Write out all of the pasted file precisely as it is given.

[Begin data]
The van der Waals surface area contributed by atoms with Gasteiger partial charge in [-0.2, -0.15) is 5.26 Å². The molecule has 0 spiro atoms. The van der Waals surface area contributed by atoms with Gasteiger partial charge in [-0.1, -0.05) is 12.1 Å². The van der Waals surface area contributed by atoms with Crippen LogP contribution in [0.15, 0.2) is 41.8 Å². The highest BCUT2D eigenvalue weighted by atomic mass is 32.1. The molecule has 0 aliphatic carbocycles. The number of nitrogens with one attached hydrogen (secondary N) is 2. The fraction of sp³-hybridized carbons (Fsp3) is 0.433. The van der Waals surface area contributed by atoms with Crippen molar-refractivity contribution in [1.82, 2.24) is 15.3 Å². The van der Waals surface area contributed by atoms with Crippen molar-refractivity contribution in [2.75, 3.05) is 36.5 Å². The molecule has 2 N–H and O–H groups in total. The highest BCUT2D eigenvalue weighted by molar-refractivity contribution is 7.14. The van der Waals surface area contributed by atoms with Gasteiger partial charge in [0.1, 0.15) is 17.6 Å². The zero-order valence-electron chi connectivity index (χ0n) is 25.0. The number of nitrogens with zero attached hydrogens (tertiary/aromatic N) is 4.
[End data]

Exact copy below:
The van der Waals surface area contributed by atoms with Gasteiger partial charge in [-0.2, -0.15) is 5.26 Å². The molecule has 0 spiro atoms. The van der Waals surface area contributed by atoms with Gasteiger partial charge in [-0.1, -0.05) is 12.1 Å². The van der Waals surface area contributed by atoms with Crippen LogP contribution in [0.15, 0.2) is 41.8 Å². The highest BCUT2D eigenvalue weighted by atomic mass is 32.1. The molecule has 0 aliphatic carbocycles. The number of nitrogens with one attached hydrogen (secondary N) is 2. The fraction of sp³-hybridized carbons (Fsp3) is 0.433. The van der Waals surface area contributed by atoms with Crippen molar-refractivity contribution in [1.82, 2.24) is 15.3 Å². The van der Waals surface area contributed by atoms with Crippen molar-refractivity contribution in [2.75, 3.05) is 36.5 Å². The molecule has 2 N–H and O–H groups in total. The highest BCUT2D eigenvalue weighted by molar-refractivity contribution is 7.14. The van der Waals surface area contributed by atoms with Gasteiger partial charge in [0.1, 0.15) is 17.6 Å². The zero-order valence-electron chi connectivity index (χ0n) is 25.0. The number of nitrogens with zero attached hydrogens (tertiary/aromatic N) is 4.